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ODAC Newsletter - Jan 29

Welcome to the ODAC Newsletter, a weekly roundup from the Oil Depletion Analysis Centre, the UK registered charity dedicated to raising awareness of peak oil.

This week saw the Chairman of one of the world’s major oil companies publicly acknowledge the approaching peak in oil production. During a panel discussion at the annual World Economic Forum at Davos in Switzerland on Thursday, Thierry Desmarest, Chairman of Total said:

“The problem of peak oil remains. We have always been relatively prudent in our assessment of a peak oil date in Total between, I would say, the International Energy Agency, which was extremely optimistic a few years ago - a bit less today - and some so called experts who were announcing that the peak oil has already taken place. In our opinion it will be very difficult to raise the oil production above 95 million barrels/day, which is something like 10% above today's level - so its not enormous...So I think we must keep in mind that in a few years from now the market may be in a relatively difficult position in, the energy security concerning oil (because I think for gas we have certainly more time), will be a big problem.”

You might think that such an explosive point would provoke a lively debate, but you would be wrong. Panel moderator Daniel Yergin, the founder of CERA and a long-term antagonist of peak oil, moved quickly onto Iraq and the prospects for expanding production. Only Khalid al-Falih, Chief Executive of Saudi Aramco contradicted Desmarest, saying that although “long-term it [oil] is a depletable resource”, it would be possible with the use of technology to exceed 95 or even 100 million barrels/day.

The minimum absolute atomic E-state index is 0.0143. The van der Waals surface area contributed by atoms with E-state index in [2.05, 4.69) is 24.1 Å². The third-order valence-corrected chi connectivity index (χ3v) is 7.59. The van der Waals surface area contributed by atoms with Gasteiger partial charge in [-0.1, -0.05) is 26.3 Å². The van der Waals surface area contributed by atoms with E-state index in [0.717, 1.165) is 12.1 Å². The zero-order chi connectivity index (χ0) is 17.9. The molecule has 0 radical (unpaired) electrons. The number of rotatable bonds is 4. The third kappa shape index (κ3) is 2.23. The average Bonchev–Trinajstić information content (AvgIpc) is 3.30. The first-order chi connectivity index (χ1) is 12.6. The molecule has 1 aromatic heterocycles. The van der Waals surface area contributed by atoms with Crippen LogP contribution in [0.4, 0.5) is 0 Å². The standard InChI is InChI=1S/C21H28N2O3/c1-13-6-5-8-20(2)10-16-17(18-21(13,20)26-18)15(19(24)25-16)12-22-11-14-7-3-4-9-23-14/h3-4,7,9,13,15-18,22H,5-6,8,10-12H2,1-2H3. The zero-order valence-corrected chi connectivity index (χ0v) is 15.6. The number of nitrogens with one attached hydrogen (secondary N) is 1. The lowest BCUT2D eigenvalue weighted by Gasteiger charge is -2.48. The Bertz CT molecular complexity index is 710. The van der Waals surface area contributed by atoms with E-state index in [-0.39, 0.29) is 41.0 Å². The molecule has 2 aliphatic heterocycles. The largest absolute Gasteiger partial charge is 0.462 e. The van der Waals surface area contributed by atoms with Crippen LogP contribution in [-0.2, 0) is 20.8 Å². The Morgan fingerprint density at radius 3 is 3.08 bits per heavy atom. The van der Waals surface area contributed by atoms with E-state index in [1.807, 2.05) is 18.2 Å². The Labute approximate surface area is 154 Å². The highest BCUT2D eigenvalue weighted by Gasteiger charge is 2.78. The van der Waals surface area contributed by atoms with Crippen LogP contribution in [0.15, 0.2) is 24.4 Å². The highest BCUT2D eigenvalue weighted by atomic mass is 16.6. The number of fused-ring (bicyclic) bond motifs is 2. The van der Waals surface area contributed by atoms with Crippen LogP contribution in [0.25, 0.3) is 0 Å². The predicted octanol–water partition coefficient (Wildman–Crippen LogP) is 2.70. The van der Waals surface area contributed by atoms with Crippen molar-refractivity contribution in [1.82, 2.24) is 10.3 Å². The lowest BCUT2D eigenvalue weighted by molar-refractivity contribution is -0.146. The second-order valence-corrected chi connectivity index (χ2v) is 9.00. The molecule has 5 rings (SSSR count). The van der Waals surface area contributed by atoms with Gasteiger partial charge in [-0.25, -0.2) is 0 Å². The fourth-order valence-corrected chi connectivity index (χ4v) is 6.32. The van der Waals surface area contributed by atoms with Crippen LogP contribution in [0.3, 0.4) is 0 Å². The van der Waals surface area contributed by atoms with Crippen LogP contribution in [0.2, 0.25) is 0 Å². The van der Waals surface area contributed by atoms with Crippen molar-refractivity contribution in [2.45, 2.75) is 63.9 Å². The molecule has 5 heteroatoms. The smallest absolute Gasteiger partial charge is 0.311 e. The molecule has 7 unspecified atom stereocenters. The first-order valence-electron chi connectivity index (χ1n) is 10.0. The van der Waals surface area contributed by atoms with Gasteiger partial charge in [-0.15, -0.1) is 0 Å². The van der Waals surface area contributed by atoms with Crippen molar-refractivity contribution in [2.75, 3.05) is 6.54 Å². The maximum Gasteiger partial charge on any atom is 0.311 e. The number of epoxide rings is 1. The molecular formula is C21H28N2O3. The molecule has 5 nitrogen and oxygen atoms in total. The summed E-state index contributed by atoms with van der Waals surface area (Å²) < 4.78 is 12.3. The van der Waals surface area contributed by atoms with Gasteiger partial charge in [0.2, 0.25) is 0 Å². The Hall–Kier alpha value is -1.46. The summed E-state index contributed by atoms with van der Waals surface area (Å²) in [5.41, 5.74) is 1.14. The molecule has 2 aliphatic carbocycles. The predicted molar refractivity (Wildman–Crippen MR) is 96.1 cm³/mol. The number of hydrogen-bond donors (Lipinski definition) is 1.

Both Tony Hayward and Peter Voser, Shell’s chief executive, emphasised the growing global demand for energy and insisted hydrocarbons will continue to make up to 80% of the energy mix for the foreseeable future. Despite nods towards environmental responsibility, their focus was on the need for governments to provide the conditions to allow the industry to develop the remaining resources. The organizers seemed to agree and to have made their minds up in advance, since there was little discussion of renewables in a debate billed as a ‘World Energy Outlook’.

Press reports continue to punt the idea that an imminent expansion of oil production capacity in Iraq will soon cause a glut – this despite the massive security, legal and infrastructure challenges. This week however it was Venezuela that was touted as the ‘next Saudi Arabia’. The claims are based on a new US Geological Survey estimate that raises the country’s recoverable reserves numbers. ODAC trustee Dr Richard Miller is sceptical that the development will lead to any significant change in the global supply situation, as he explains in this week’s ODAC commentary.